St. Louis, Nov. 3, 1999-- A study of thousands of kidney transplants suggests that the long-term cost of caring for patients could drop dramatically if more people received locally allocated kidneys that closely resembled their own organs.
Doctors are debating the importance of transplanting organs whose surface tissues are identical to a patient's other organs. Previous studies suggested that multiple differences in the surface tissues, called HLA markers, had little effect on rejection of transplanted kidneys.
In contrast, a new study of 27,050 kidney transplants demonstrated a significant increase in the need for care within three years of transplantation as the number of mismatched tissues increased.
"Although the transplanted kidney remains functional in patients with more mismatches, the patient doesn't do as well, and that fact makes it much more costly," says economist Mark A. Schnitzler, Ph.D., a research instructor at Washington University School of Medicine in St. Louis.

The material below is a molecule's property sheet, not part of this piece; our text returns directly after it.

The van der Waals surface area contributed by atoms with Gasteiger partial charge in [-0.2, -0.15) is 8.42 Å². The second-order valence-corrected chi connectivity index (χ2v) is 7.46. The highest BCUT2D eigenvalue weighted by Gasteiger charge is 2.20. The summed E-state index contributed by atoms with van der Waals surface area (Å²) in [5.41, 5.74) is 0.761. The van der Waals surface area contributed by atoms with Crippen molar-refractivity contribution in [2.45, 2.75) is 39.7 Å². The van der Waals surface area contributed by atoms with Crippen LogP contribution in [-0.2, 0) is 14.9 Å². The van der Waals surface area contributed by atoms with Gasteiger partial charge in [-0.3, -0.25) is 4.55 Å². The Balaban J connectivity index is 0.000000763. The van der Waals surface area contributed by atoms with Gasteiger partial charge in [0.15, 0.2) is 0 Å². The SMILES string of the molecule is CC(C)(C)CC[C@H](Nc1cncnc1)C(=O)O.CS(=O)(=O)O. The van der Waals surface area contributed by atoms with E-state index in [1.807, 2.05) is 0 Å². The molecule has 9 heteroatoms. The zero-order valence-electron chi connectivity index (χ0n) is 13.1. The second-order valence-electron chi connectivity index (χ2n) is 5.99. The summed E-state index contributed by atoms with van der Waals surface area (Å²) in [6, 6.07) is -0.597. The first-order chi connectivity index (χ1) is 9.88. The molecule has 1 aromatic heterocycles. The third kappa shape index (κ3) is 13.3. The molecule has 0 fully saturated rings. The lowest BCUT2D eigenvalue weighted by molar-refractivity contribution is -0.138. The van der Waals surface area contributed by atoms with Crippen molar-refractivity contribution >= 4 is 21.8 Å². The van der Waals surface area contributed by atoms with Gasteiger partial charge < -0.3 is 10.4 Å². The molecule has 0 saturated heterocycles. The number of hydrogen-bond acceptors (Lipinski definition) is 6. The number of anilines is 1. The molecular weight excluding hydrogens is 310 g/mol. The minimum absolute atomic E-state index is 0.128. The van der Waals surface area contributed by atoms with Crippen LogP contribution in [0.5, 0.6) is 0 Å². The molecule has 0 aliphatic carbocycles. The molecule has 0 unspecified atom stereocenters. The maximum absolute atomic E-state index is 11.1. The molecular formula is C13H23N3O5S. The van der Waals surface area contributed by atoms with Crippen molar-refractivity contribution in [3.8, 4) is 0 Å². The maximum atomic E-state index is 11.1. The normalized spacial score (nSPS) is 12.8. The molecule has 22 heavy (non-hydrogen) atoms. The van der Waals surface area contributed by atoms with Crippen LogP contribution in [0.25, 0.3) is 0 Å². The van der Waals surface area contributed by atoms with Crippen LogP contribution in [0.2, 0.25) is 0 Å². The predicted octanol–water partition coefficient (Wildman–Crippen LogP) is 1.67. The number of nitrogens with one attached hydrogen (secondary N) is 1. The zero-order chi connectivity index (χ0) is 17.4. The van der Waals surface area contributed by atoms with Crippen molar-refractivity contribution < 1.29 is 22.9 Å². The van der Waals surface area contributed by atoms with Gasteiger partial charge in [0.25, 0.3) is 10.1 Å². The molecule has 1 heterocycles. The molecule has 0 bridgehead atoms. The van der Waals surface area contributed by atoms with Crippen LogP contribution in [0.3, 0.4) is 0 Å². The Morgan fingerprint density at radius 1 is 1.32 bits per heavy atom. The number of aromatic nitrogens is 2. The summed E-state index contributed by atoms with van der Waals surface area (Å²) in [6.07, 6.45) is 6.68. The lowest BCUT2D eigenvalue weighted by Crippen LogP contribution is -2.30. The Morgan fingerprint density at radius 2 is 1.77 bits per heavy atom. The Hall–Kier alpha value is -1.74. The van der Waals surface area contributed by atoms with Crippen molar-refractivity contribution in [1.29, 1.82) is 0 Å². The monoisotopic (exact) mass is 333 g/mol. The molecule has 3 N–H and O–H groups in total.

Schnitzler and colleagues in the medical school's Pharmaco-Economic Transplant Research group report their findings in the Nov. 4 issue of the New England Journal of Medicine. The researchers compared national kidney transplant records from the United Network on Organ Sharing (UNOS) with Medicare claims for the same patients. All 27,050 had received an organ from a deceased donor between 1992 and 1997. They determined the cost of their care from 30 days to three years after transplantation.
The average cost to Medicare--and thus to taxpayers--of care within three years was roughly $60,436 when the kidney had identical HLA markers to the patient's own organs. The cost rose by 5 percent to 34 percent as the number of mismatches increased from one to six.
By itself, the data appear to support the Department of Health and Human Service's (HHS) new transplant allocation ruling. HHS is concerned about unfairness in patient selection and large regional variations in
Contact: Nicole Vines
Washington University School of Medicine